2 February 2012 by Dianne Tipping-Woods

Beautiful stuff: Avhashoni Mainganye

I have travelled around the world and discovered that Venda are similar to some British people and some Scottish people.

The centre isn’t easy to miss, located on the main road from Makhado to Punda Maria through Thohoyandou. From the outside, it looks a little neglected with a fence that has seen better days and lawns that, typical for the area, are green, lush and overgrown.

We are greeted by Joanna, who I think has the most beautiful smile of anyone I have ever met. It’s a smile that is as warm and welcoming as you can imagine. It’s also a wise smile, like Joanna knows something you don’t. She later tells us she is a trainee sangoma. Her Venda name is Khuhugwele – Forgiven – and she cautions us about the power of dreams and the dangers of angering the ancestors, before leaving us to wander around and look at the traditional Venda drums on sale, some impressive carvings (one of the Domba Dance that I thought was wonderful) and other art and crafts.

I see a dreadlocked man talking to a couple (who, as I discovered own a gallery, iZarte, in the Netherlands). It is Avhashoni Mainganye. He is an awesome artist and to bump into him by accident in Thohoyandou is an unexpected pleasure. While his art had already made an impression on me, this time it was the man himself who impressed me – articulate, passionate and so very, very humble.

Avhashoni leaves them for a minute, to say hello. We start talking. He has no interest in talking about himself, but can’t say enough or show me enough, of his students’ work which is being produced at the Thohoyandou Arts and Culture Centre. Here, as well as selling work from all over Venda, Avhashoni mentors and teaches young artists. “I love working with young people; etching, drawing, painting. I’d like to help promote up-and-coming young artists,” he enthuses, with obvious pride in their talent.

I love working with young people; etching, drawing, painting. I’d like to help promote up-and-coming young artists,” he enthuses, with obvious pride in their talent

I meet the Rebergens who eventually convince him to show me some of his work too. “My art is based in Venda spirituality, which provides a rich inspiration and forms an endless process,” he explains. But to stop there would be to underplay the contemporary, explorative nature of his work. You can read a bit more about it here, on the David Krut website, where it is described as using “the microcosm of his immediate surroundings to make macrocosmic comments, most poetically, on wider social issues.”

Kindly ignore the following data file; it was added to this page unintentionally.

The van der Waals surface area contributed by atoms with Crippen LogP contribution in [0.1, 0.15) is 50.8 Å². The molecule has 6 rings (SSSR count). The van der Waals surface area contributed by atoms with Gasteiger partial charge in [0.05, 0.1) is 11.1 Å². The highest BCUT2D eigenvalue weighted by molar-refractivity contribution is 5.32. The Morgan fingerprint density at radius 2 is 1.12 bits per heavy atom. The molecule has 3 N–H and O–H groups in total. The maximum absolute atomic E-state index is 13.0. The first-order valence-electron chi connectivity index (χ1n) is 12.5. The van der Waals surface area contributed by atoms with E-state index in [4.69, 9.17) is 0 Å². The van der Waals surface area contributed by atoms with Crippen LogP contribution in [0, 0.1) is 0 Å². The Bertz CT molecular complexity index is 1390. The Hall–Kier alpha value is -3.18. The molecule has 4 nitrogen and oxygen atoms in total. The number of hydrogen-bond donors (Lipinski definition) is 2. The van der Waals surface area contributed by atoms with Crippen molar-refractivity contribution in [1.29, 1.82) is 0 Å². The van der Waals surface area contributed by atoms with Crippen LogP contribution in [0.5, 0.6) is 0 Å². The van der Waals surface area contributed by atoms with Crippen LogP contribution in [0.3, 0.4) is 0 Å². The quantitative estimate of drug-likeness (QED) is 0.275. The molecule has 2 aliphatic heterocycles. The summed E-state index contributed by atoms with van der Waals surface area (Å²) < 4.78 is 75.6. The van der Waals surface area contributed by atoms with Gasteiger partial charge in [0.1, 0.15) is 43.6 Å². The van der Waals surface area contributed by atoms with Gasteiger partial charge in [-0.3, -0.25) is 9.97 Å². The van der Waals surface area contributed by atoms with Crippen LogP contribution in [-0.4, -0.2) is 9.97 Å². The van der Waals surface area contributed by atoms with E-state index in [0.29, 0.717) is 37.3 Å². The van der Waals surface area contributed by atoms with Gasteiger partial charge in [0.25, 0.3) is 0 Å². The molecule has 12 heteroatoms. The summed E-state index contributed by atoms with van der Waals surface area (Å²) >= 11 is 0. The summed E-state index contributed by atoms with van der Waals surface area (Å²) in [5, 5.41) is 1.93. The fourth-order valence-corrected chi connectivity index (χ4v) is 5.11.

I am taking some photos and Avhashoni reluctantly admits he is learning photography too. What an understatement! In 2008 he was selected as one of five finalists for the Sasol Wax Art Award for his photography (along with artists Stephen Hobbs, Hentie van der Merwe, Brett Murray and Tracey Rose). The artists had to submit proposals for a body of work using wax (one of Sasol’s major products worldwide), either in process, medium or concept.

Avhashoni took the concept and used candles to illuminate sacred places in Venda mythology, lighting candles at the sacred forest and Lake Fundudzi, where a belief in the ancestors and sacred spirits is still a lived belief… He photographed the process for his entry. The work is beautiful and moving and he talks a bit about his increasing interest in why we use candles in religion. “This is something I wanted to explore in my art; I want to explore ancient themes in a modern way.”

Avhashoni’s next project is still being defined, but he says, “I have travelled around the world and discovered that Venda are similar to some British people and some Scottish people. Their “witchcraft" has a lot of similarities to Venda practices and I want to look into that…”

He is wearing a T-shirt that says ‘Beautiful stuff’. I can only agree.

Category: Arts & Entertainment

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